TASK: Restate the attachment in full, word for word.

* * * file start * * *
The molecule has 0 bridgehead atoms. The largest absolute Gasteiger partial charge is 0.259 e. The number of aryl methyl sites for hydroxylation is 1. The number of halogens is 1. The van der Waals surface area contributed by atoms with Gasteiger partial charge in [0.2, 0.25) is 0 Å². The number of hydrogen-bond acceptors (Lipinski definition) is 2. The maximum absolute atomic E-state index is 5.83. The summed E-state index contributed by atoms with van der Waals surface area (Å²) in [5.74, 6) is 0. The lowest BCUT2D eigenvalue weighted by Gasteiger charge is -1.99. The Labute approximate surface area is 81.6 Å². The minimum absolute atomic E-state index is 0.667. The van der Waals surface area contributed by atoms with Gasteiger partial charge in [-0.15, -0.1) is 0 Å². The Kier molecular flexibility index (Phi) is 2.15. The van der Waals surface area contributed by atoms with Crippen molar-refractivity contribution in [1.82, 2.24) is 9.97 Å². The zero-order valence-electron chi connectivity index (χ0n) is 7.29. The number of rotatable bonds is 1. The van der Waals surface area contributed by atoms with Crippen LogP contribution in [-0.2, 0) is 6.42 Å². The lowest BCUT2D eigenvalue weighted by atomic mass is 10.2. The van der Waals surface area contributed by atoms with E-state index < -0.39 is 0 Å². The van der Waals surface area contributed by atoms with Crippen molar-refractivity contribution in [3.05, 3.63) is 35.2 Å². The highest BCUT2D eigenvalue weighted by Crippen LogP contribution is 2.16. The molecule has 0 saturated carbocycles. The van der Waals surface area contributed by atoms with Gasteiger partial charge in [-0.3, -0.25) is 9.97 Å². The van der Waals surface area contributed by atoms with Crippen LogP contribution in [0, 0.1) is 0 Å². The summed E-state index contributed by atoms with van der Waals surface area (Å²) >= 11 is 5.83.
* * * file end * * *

The molecule has 0 bridgehead atoms. The largest absolute Gasteiger partial charge is 0.259 e. The number of aryl methyl sites for hydroxylation is 1. The number of halogens is 1. The van der Waals surface area contributed by atoms with Gasteiger partial charge in [0.2, 0.25) is 0 Å². The number of hydrogen-bond acceptors (Lipinski definition) is 2. The maximum absolute atomic E-state index is 5.83. The summed E-state index contributed by atoms with van der Waals surface area (Å²) in [5.74, 6) is 0. The lowest BCUT2D eigenvalue weighted by Gasteiger charge is -1.99. The Labute approximate surface area is 81.6 Å². The minimum absolute atomic E-state index is 0.667. The van der Waals surface area contributed by atoms with Gasteiger partial charge in [-0.15, -0.1) is 0 Å². The Kier molecular flexibility index (Phi) is 2.15. The van der Waals surface area contributed by atoms with Crippen molar-refractivity contribution in [1.82, 2.24) is 9.97 Å². The zero-order valence-electron chi connectivity index (χ0n) is 7.29. The number of rotatable bonds is 1. The van der Waals surface area contributed by atoms with Crippen LogP contribution in [-0.2, 0) is 6.42 Å². The lowest BCUT2D eigenvalue weighted by atomic mass is 10.2. The van der Waals surface area contributed by atoms with E-state index < -0.39 is 0 Å². The van der Waals surface area contributed by atoms with Crippen molar-refractivity contribution in [3.05, 3.63) is 35.2 Å². The highest BCUT2D eigenvalue weighted by Crippen LogP contribution is 2.16. The molecule has 0 saturated carbocycles. The van der Waals surface area contributed by atoms with Gasteiger partial charge in [-0.3, -0.25) is 9.97 Å². The van der Waals surface area contributed by atoms with Crippen LogP contribution in [0, 0.1) is 0 Å². The summed E-state index contributed by atoms with van der Waals surface area (Å²) >= 11 is 5.83.